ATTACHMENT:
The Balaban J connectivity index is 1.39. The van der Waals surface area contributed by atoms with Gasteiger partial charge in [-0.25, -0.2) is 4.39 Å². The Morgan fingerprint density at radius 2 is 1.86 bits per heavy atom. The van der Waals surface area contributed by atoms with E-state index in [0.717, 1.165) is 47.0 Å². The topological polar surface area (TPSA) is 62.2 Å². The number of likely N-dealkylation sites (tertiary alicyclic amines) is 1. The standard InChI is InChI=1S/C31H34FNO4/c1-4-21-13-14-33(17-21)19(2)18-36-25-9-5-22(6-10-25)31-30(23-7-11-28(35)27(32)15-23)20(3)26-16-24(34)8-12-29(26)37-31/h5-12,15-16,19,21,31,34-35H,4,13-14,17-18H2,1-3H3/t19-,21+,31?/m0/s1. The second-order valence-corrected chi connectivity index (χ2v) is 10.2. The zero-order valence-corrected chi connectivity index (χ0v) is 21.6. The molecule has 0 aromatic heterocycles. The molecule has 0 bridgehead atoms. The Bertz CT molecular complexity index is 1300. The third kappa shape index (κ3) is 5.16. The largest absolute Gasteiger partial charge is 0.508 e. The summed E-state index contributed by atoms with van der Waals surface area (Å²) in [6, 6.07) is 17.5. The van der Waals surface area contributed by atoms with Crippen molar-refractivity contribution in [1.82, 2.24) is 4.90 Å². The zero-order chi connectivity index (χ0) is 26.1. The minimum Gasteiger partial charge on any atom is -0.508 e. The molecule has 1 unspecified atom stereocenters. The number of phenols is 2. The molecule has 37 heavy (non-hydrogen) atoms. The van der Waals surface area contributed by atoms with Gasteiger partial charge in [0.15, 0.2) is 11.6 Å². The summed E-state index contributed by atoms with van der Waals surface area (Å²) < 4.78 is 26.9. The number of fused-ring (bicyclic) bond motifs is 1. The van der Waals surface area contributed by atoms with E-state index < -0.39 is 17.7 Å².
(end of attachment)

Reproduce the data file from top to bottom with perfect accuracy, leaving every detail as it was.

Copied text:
The Balaban J connectivity index is 1.39. The van der Waals surface area contributed by atoms with Gasteiger partial charge in [-0.25, -0.2) is 4.39 Å². The Morgan fingerprint density at radius 2 is 1.86 bits per heavy atom. The van der Waals surface area contributed by atoms with E-state index in [0.717, 1.165) is 47.0 Å². The topological polar surface area (TPSA) is 62.2 Å². The number of likely N-dealkylation sites (tertiary alicyclic amines) is 1. The standard InChI is InChI=1S/C31H34FNO4/c1-4-21-13-14-33(17-21)19(2)18-36-25-9-5-22(6-10-25)31-30(23-7-11-28(35)27(32)15-23)20(3)26-16-24(34)8-12-29(26)37-31/h5-12,15-16,19,21,31,34-35H,4,13-14,17-18H2,1-3H3/t19-,21+,31?/m0/s1. The second-order valence-corrected chi connectivity index (χ2v) is 10.2. The zero-order valence-corrected chi connectivity index (χ0v) is 21.6. The molecule has 0 aromatic heterocycles. The molecule has 0 bridgehead atoms. The Bertz CT molecular complexity index is 1300. The third kappa shape index (κ3) is 5.16. The largest absolute Gasteiger partial charge is 0.508 e. The summed E-state index contributed by atoms with van der Waals surface area (Å²) in [6, 6.07) is 17.5. The van der Waals surface area contributed by atoms with Crippen molar-refractivity contribution in [1.82, 2.24) is 4.90 Å². The zero-order chi connectivity index (χ0) is 26.1. The minimum Gasteiger partial charge on any atom is -0.508 e. The molecule has 1 unspecified atom stereocenters. The number of phenols is 2. The molecule has 37 heavy (non-hydrogen) atoms. The van der Waals surface area contributed by atoms with Gasteiger partial charge in [0.15, 0.2) is 11.6 Å². The summed E-state index contributed by atoms with van der Waals surface area (Å²) < 4.78 is 26.9. The number of fused-ring (bicyclic) bond motifs is 1. The van der Waals surface area contributed by atoms with E-state index < -0.39 is 17.7 Å².